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How to Avoid Insurance Fraud After a Car Accident

By Aviva Canada • Published April 20, 2023 • 3 Min Read

No one wants to experience an auto collision. Even so, they can happen to anyone. 

While an accident can be overwhelming, it’s important to know how to protect yourself in the aftermath because post-accident scams are on the rise. Being aware of this type of fraud is the first step in protecting yourself against them. 

But what does a post-accident scam look like?

It could mean getting towed to a repair shop that holds your car hostage until you pay an outrageous fee or even transfer ownership. In such an instance, fraudsters will intentionally cause an accident, and then demand that the vehicle be taken to a particular repair shop. They do so because it means the auto repair business is able to invoice all the repair work to a victim’s insurer. If you feel like this is about to occur, be sure to call your insurance provider to let them know what happened and how to proceed, including steps to arrange for tow truck service (if needed).

In some auto collision frauds, perpetrators may even claim for non-existent injuries after a collision. In short, if there is a way to get financial gain from a car accident where a fraudster looks like a victim, they will try to do so. That’s why it is so crucial to be vigilant to this type of crime and to know how to avoid insurance fraud. If at the scene of the accident, someone claims to be experiencing an injury be sure to call both the police and an ambulance right away for assistance. If the injury is real, then it’s best to have properly trained medical staff on hand, but if it’s part of an insurance scam, then having law enforcement at the scene of the accident can act as a deterrent to the fraudsters perpetuating their scam. 

Insurers have seen customers fall victim to these fraudulent scams. Fortunately, these steps may help you avoid potential post-accident fraud:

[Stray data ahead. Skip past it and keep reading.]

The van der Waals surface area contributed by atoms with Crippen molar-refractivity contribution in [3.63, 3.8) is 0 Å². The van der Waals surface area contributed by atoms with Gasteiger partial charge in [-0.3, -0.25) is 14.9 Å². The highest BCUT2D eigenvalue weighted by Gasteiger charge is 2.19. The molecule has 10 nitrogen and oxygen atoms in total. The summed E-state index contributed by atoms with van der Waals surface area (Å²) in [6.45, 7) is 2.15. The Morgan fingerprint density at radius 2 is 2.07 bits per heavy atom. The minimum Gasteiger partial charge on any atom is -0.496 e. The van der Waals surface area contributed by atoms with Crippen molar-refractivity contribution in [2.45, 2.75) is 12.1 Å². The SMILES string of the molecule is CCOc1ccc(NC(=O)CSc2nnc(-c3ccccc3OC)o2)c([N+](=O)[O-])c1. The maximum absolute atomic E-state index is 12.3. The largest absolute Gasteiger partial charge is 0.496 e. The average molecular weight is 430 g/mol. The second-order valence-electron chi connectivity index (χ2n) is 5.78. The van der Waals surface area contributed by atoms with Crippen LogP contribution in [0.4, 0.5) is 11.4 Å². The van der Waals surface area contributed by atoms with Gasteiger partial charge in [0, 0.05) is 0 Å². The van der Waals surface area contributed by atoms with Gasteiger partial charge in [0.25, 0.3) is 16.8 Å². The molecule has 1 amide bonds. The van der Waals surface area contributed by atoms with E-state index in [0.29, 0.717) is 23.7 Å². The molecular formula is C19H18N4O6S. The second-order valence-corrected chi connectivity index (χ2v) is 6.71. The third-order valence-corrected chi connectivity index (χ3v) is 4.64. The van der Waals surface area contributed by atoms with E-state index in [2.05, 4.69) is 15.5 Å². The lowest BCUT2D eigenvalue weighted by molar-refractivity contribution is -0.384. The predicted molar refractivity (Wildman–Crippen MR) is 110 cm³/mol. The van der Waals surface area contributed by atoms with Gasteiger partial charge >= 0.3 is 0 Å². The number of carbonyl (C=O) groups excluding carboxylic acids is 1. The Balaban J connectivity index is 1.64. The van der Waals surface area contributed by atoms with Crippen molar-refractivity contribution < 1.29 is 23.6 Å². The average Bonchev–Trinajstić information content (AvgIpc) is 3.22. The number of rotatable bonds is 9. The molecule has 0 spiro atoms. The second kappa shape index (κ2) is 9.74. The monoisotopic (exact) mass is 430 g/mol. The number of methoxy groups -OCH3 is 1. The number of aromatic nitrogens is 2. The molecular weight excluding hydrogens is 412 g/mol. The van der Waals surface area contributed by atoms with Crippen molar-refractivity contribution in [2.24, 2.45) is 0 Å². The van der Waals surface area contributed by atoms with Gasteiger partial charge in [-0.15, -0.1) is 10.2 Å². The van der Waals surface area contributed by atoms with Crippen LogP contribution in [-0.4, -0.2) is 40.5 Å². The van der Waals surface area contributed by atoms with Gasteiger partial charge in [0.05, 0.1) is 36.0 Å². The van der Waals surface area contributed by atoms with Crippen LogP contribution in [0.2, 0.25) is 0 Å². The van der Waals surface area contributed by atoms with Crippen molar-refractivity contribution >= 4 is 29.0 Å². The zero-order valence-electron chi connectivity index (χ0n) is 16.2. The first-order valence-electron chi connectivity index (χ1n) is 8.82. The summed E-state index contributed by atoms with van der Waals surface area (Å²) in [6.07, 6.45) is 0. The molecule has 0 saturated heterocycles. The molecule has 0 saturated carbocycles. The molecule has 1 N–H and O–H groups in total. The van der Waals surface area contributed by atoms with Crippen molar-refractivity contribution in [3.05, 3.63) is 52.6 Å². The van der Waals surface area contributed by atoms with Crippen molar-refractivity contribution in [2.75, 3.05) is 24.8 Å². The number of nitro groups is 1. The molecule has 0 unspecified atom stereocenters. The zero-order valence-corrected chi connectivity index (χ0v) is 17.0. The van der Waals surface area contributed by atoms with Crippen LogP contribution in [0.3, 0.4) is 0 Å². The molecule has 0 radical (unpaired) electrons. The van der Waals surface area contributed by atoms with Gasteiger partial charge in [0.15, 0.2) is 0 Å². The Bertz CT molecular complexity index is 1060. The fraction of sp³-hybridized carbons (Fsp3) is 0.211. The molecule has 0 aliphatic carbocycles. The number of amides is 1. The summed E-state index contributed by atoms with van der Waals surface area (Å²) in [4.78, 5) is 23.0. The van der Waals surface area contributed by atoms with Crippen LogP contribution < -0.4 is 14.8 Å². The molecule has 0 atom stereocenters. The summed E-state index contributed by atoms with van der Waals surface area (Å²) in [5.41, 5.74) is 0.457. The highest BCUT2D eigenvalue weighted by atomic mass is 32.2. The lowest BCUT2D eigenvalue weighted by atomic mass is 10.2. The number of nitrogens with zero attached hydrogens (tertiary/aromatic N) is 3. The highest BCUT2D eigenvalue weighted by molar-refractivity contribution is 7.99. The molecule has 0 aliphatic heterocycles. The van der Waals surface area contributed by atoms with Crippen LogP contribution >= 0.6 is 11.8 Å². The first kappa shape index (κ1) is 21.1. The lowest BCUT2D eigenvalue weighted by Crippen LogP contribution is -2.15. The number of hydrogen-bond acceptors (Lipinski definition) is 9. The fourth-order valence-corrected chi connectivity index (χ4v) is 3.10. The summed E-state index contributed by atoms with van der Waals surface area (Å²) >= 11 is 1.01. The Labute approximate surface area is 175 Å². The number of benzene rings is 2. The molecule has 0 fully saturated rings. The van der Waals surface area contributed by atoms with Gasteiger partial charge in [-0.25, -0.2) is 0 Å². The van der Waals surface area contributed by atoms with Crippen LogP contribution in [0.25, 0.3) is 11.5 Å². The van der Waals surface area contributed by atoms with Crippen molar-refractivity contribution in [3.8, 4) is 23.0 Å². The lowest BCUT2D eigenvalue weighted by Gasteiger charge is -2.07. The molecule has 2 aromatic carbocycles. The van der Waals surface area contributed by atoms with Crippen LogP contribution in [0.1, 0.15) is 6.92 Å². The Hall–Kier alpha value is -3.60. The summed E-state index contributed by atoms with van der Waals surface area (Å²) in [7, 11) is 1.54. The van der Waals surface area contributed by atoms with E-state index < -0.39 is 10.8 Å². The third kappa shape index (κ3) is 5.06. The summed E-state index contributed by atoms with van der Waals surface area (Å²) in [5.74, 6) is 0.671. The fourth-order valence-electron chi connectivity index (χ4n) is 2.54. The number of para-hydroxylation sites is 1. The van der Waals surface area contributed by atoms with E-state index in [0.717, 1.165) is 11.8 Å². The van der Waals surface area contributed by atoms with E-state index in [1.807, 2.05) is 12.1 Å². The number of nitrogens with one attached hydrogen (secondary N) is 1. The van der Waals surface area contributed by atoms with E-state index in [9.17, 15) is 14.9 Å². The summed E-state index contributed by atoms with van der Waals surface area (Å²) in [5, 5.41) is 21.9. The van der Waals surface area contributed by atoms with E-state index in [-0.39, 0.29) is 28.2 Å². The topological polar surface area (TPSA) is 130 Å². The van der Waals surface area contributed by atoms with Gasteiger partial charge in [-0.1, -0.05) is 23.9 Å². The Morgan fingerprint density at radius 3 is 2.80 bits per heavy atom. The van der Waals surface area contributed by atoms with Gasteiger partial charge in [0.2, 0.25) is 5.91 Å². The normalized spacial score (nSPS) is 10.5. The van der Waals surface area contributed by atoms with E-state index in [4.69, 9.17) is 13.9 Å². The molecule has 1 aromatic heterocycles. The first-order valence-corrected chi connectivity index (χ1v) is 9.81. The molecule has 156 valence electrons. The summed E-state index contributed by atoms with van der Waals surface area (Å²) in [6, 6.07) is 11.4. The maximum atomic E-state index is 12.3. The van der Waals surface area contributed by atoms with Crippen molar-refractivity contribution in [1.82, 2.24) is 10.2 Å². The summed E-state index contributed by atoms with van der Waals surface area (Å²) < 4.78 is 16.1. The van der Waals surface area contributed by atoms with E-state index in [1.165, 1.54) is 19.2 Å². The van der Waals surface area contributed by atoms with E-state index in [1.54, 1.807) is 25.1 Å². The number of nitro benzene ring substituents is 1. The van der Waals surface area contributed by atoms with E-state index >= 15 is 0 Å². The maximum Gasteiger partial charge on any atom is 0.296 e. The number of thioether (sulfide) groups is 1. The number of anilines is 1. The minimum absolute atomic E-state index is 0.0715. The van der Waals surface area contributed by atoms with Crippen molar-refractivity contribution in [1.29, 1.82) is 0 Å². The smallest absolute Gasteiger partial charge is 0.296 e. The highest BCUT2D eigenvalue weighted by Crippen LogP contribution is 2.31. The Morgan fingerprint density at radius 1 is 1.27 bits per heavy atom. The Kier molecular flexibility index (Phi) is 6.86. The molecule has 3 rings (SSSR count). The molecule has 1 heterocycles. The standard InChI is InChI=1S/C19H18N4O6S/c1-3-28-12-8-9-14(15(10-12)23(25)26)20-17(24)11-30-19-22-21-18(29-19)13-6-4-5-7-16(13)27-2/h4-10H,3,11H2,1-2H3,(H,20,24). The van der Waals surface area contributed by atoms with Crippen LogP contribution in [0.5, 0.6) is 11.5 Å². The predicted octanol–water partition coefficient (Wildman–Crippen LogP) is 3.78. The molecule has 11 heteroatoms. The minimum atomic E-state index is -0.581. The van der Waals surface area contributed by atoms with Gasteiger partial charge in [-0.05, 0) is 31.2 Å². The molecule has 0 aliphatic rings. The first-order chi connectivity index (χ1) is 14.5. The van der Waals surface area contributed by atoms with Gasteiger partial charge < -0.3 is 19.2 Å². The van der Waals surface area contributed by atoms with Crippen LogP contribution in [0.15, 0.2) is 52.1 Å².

1. Call your insurance provider right away once everyone’s safe. They’ll help you through the claims process smoothly.

  2. Record details of the accident. Note the vehicles involved and the people or companies you interact with.

  3. Don’t sign any blank forms or anything you don’t understand. Take time to read the fine print and ask questions.

  4. Reach out to your insurer to discuss what options are available for repair shops and rental cars.

  5. Finally, if you have suspicions of fraud, report it to your insurer.

By keeping to these steps, you may help keep yourself and your loved ones well-informed and protected against post-collision insurance scams. 

Car accidents can be high-stress situations, but it’s still important to keep a level head during the post-collision process, so you can know when someone may be trying to pull a fast one on you. And remember, if you ever feel uncomfortable during your interactions with the other driver, you can always call the police to act as a neutral third party. Often, just their presence alone will be enough to deter any would be insurance scam artists. 

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*Home and auto insurance products are distributed by RBC Insurance Agency Ltd. and underwritten by Aviva General Insurance Company. In Quebec, RBC Insurance Agency Ltd. Is registered as a damage insurance agency. As a result of government-run auto insurance plans, auto insurance is not available through RBC Insurance in Manitoba, Saskatchewan and British Columbia.

This article is intended as general information only and is not to be relied upon as constituting legal, financial or other professional advice. A professional advisor should be consulted regarding your specific situation. Information presented is believed to be factual and up-to-date but we do not guarantee its accuracy and it should not be regarded as a complete analysis of the subjects discussed. All expressions of opinion reflect the judgment of the authors as of the date of publication and are subject to change. No endorsement of any third parties or their advice, opinions, information, products or services is expressly given or implied by Royal Bank of Canada or any of its affiliates.

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